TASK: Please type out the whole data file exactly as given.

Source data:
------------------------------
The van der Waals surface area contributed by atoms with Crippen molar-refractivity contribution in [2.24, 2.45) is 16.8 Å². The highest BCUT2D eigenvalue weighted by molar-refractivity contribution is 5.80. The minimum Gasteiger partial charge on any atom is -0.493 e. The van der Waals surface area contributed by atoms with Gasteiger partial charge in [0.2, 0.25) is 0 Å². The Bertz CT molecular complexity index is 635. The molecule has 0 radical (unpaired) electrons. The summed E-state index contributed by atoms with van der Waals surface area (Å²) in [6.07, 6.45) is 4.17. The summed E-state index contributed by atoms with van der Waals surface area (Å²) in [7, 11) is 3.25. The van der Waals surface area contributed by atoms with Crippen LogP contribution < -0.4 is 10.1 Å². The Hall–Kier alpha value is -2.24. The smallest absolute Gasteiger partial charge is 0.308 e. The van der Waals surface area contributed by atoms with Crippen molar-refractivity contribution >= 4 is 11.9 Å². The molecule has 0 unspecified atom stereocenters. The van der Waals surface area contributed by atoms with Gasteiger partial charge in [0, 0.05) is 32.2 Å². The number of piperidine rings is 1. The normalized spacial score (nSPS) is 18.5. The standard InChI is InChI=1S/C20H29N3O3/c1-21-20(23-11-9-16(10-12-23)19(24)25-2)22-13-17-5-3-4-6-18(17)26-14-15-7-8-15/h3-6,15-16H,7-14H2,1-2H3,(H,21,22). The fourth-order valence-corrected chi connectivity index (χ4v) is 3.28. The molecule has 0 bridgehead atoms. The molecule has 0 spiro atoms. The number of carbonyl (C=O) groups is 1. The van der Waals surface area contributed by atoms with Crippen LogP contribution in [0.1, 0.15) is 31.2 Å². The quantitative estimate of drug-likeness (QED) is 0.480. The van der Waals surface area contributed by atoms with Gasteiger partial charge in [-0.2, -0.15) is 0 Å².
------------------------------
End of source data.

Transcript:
The van der Waals surface area contributed by atoms with Crippen molar-refractivity contribution in [2.24, 2.45) is 16.8 Å². The highest BCUT2D eigenvalue weighted by molar-refractivity contribution is 5.80. The minimum Gasteiger partial charge on any atom is -0.493 e. The van der Waals surface area contributed by atoms with Gasteiger partial charge in [0.2, 0.25) is 0 Å². The Bertz CT molecular complexity index is 635. The molecule has 0 radical (unpaired) electrons. The summed E-state index contributed by atoms with van der Waals surface area (Å²) in [6.07, 6.45) is 4.17. The summed E-state index contributed by atoms with van der Waals surface area (Å²) in [7, 11) is 3.25. The van der Waals surface area contributed by atoms with Crippen LogP contribution < -0.4 is 10.1 Å². The Hall–Kier alpha value is -2.24. The smallest absolute Gasteiger partial charge is 0.308 e. The van der Waals surface area contributed by atoms with Crippen molar-refractivity contribution >= 4 is 11.9 Å². The molecule has 0 unspecified atom stereocenters. The van der Waals surface area contributed by atoms with Gasteiger partial charge in [0, 0.05) is 32.2 Å². The number of piperidine rings is 1. The normalized spacial score (nSPS) is 18.5. The standard InChI is InChI=1S/C20H29N3O3/c1-21-20(23-11-9-16(10-12-23)19(24)25-2)22-13-17-5-3-4-6-18(17)26-14-15-7-8-15/h3-6,15-16H,7-14H2,1-2H3,(H,21,22). The fourth-order valence-corrected chi connectivity index (χ4v) is 3.28. The molecule has 0 bridgehead atoms. The molecule has 0 spiro atoms. The number of carbonyl (C=O) groups is 1. The van der Waals surface area contributed by atoms with Crippen LogP contribution in [0.1, 0.15) is 31.2 Å². The quantitative estimate of drug-likeness (QED) is 0.480. The van der Waals surface area contributed by atoms with Gasteiger partial charge in [-0.2, -0.15) is 0 Å².